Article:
Saturday, August 24, 2013

Censorship Part 1- The Secrecy of Responsibility / Chewing the Cud

Censorship, aka Burning Books
Censorship. It's a negative word. Censorship is for prudes and dictators, and as we know, prudes are dictators with less power and even less style. However, most everyone believes in some form of censorship, even if it is just for kids. Even if you argue that art should not be judged by moral standards (see my post on The Divorce of Art and Religon), I doubt anyone would argue that art doesn't have moral effects, especially on children. After all, we recognize a form of censorship when children aren't allowed in R-rated films. While I'll talk more about the purposes and practices of censorship later on, I want (if you'll allow me) to assume that there are at least some situations where censorship is not only okay but morally right.

Censorship is fascinating to me because it brings a specific set of questions to the problem of authority. In Fear and Trembling, Kierkegaard argues from the story of Abraham and Isaac that there are times when we cannot justify our actions to others. In other words, from a moral standpoint, there are times when we must keep our motivations secret for what we're doing. In a culture that from its beginning has valued open discussion, this secrecy can be seen as offensive. Most people dismiss Kierkegaard's argument because they claim that it's an exception. After all, Abraham had a direct command from God. At first, this response seems legitimate, but what's fascinating about censorship is that censorship only works when the reasons for it remain hidden. Of course, we can share, "I'm doing this for your good," or "You don't need to know this right now," but these reasons hide the real reason. The real reason always has to do with the information itself. We can hardly explain in detail why we censor something. Because art deals with particulars, the question of censorship is a question of judgment, and to make a judgment, you must be acquainted with the particulars of the situation.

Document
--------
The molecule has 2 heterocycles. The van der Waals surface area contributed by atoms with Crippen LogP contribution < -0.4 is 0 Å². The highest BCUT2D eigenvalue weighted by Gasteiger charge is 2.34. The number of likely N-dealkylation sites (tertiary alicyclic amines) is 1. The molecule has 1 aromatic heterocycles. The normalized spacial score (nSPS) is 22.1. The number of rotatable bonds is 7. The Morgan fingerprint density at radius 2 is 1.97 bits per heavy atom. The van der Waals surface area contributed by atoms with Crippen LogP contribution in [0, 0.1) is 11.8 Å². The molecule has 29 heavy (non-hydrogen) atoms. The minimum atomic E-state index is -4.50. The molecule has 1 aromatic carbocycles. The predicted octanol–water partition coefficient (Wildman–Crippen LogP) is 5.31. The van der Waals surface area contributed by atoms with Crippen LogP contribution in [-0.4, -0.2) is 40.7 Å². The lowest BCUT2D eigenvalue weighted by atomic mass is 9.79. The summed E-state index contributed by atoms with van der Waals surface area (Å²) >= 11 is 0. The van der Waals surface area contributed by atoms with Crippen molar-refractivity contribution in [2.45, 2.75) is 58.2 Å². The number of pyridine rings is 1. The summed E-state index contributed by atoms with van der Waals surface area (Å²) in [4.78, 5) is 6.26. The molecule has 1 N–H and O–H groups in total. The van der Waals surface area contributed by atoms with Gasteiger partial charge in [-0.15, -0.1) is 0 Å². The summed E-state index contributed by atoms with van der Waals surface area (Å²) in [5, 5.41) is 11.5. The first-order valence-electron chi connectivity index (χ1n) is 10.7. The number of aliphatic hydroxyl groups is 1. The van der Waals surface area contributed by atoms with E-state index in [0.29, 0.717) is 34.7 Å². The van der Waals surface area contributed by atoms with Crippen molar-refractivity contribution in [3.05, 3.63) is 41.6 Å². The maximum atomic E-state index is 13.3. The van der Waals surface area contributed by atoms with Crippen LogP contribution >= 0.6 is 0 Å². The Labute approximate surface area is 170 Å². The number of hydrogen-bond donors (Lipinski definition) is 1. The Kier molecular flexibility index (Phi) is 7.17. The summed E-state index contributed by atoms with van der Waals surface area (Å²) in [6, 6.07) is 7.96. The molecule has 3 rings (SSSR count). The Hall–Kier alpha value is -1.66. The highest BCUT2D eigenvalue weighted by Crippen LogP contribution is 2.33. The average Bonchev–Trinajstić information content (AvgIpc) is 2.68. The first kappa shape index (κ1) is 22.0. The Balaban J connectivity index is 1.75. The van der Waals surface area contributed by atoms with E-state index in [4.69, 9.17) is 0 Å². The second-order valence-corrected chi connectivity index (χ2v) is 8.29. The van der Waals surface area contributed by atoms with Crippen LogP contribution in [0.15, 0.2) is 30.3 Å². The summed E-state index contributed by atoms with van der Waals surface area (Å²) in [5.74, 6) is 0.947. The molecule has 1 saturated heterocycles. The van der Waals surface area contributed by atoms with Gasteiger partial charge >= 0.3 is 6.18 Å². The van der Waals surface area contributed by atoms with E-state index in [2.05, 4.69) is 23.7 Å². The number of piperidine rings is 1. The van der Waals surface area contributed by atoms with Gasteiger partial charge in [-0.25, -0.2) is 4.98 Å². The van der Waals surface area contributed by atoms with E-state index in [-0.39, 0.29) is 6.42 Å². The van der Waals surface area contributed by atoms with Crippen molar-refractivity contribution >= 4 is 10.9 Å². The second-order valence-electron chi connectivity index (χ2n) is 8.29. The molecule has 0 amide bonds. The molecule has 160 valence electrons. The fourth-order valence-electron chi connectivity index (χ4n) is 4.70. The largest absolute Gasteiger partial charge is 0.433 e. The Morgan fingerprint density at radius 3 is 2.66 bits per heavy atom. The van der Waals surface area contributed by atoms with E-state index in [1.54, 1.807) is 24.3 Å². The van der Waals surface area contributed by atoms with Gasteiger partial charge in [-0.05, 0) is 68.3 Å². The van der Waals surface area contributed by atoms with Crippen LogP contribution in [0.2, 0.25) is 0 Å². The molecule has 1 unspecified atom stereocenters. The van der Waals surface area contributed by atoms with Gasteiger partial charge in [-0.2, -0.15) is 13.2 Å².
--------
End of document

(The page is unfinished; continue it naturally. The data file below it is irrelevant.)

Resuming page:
When an authority chooses to censor something, their reasons remain their own. This is true if the authority is one person or a committee. Even if a child eventually learns what was hidden by their parents, they can only judge after the act of censorship has happened. An obvious caveat here is just because the authority cannot justify their censorship to others doesn't mean they shouldn't justify their censorship to God. Censorship is a matter of conscience, and as such, is one of the heaviest burdens that an authority can bear. What you choose to censor cannot rest on anyone but yourself.

As a final observation, we often view the negative side of censorship, but we don't often recognize the protection it provides. In a fundamental way, the censor is a scapegoat, bearing the problems of the community so that others don't have to. When we choose to censor, not only is that a heavy burden to bear, but we are the ones exposed to sin and lawlessness that we protect others from. While censorship can be bad, we also need to recognize and be thankful for the suffering of those above us.

I'm writing a multi-part series on censorship (hence the Part 1), and I'm hoping to write a paper on it, which means I would be very happy to get some feedback. What do you think? Is censorship necessary? Can we justify censorship? Should we justify censorship? I look forward to hearing from you.


I'm indebted to Kierkegaard and Derrida for much of these thoughts. See my review of Derrida's The Gift of Death.

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